In conclusion, this is a very well done and emotionally engaging movie. It is also, however, a very sad film and despite having a young boy as it’s focus, tackles that child facing some very adult decisions and emotions. The cast is exceptional and the film looks sumptuous and the movie works very well, despite it’s somber tone, thanks to a director who knows how to tell this kind of tale…with heart, albeit a broken one.

-MonsterZero NJ

3 and 1/2 books on which this film is based.

a-monster-calls-rating

 

 

 

bars

NEW TRAILER FOR J. A. BAYONA’S “A MONSTER CALLS”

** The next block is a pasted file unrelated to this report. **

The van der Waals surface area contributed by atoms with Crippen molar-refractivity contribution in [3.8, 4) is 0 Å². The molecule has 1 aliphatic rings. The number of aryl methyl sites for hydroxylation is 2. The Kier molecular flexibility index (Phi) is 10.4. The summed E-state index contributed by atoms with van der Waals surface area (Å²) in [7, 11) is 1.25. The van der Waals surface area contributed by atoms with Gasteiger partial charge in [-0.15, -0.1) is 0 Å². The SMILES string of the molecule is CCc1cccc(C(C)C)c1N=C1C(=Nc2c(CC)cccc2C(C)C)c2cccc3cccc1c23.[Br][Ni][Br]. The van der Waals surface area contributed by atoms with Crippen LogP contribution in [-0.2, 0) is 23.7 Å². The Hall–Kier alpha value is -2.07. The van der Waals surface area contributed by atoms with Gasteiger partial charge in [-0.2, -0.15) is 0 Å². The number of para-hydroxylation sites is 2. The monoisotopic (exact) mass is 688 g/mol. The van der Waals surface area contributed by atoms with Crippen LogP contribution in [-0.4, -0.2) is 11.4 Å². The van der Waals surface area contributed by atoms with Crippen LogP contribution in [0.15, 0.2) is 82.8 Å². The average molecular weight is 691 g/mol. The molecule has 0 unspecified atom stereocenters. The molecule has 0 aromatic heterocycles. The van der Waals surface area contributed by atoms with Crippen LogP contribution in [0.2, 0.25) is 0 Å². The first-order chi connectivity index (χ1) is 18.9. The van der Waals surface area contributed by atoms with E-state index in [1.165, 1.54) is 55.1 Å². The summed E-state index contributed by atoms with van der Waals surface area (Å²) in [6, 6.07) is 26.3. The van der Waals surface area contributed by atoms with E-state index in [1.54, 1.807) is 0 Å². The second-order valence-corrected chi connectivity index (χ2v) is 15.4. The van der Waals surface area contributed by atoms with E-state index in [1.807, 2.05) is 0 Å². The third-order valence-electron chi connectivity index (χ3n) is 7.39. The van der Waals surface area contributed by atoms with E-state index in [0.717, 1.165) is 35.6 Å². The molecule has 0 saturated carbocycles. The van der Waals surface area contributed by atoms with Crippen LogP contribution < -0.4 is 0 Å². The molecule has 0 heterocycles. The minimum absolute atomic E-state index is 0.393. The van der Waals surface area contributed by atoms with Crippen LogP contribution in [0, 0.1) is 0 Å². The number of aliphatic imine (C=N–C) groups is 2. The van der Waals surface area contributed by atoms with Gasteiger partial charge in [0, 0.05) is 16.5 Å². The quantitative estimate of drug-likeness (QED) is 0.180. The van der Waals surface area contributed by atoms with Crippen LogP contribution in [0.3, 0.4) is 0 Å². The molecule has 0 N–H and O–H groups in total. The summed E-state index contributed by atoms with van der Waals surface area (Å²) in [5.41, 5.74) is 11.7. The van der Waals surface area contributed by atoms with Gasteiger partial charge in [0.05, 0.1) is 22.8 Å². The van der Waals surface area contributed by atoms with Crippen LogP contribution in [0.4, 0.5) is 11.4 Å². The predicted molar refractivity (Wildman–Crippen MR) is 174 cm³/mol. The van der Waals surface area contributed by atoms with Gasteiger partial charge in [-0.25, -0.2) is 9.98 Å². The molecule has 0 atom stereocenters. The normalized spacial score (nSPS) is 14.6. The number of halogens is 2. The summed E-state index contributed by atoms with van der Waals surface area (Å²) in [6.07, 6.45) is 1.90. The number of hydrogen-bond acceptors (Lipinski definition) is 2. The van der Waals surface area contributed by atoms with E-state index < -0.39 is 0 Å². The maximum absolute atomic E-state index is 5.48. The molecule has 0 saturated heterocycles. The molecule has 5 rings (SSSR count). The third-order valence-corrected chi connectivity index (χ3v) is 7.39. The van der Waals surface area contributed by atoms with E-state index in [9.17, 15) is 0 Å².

MZNJ_NEW_news

a monster calls

There is a cool new trailer for Orphanage director  J. A. Bayona’s new fantasy thriller A Monster Calls. Film is written by Patrick Ness from his book about a young boy (Lewis MacDougall) who is visited by a monster (voiced by Liam Neeson) while dealing with his mother’s (Felicity Jones) terminal illness. It also stars Sigourney Weaver as the boy’s grandmother. The film from Focus Features is slated for release on 10/21/16 here in the U.S.

-MonsterZero NJ

bars

BARE BONES: CHAPPIE, BLACK WATER VAMPIRE and THE DAMNED

MZNJ_bareBones_Marquee

now playing

Humerus-Bone1

chappie

CHAPPIE (2015)